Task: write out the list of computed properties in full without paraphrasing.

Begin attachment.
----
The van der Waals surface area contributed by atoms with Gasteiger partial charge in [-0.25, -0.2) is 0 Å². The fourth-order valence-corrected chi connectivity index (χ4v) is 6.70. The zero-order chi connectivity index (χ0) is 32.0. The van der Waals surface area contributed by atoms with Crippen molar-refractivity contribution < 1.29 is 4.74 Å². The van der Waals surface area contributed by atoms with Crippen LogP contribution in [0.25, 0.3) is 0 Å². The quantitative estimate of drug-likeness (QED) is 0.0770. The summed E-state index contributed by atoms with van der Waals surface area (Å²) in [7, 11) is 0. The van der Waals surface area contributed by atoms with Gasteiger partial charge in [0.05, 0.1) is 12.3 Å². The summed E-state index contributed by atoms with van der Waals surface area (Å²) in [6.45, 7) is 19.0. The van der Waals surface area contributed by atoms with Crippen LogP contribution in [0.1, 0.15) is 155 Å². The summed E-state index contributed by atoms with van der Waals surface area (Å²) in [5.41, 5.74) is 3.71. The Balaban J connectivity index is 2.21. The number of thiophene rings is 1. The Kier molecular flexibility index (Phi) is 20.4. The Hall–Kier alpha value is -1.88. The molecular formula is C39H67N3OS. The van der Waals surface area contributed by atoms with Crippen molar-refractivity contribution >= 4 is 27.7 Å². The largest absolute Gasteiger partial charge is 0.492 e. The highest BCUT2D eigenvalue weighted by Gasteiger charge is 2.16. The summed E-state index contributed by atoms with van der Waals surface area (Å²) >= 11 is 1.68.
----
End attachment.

The van der Waals surface area contributed by atoms with Gasteiger partial charge in [-0.25, -0.2) is 0 Å². The fourth-order valence-corrected chi connectivity index (χ4v) is 6.70. The zero-order chi connectivity index (χ0) is 32.0. The van der Waals surface area contributed by atoms with Crippen molar-refractivity contribution < 1.29 is 4.74 Å². The van der Waals surface area contributed by atoms with Crippen LogP contribution in [0.25, 0.3) is 0 Å². The quantitative estimate of drug-likeness (QED) is 0.0770. The summed E-state index contributed by atoms with van der Waals surface area (Å²) in [7, 11) is 0. The van der Waals surface area contributed by atoms with Gasteiger partial charge in [0.05, 0.1) is 12.3 Å². The summed E-state index contributed by atoms with van der Waals surface area (Å²) in [6.45, 7) is 19.0. The van der Waals surface area contributed by atoms with Crippen LogP contribution in [0.1, 0.15) is 155 Å². The summed E-state index contributed by atoms with van der Waals surface area (Å²) in [5.41, 5.74) is 3.71. The Balaban J connectivity index is 2.21. The number of thiophene rings is 1. The Kier molecular flexibility index (Phi) is 20.4. The Hall–Kier alpha value is -1.88. The molecular formula is C39H67N3OS. The van der Waals surface area contributed by atoms with Crippen molar-refractivity contribution >= 4 is 27.7 Å². The largest absolute Gasteiger partial charge is 0.492 e. The highest BCUT2D eigenvalue weighted by Gasteiger charge is 2.16. The summed E-state index contributed by atoms with van der Waals surface area (Å²) >= 11 is 1.68.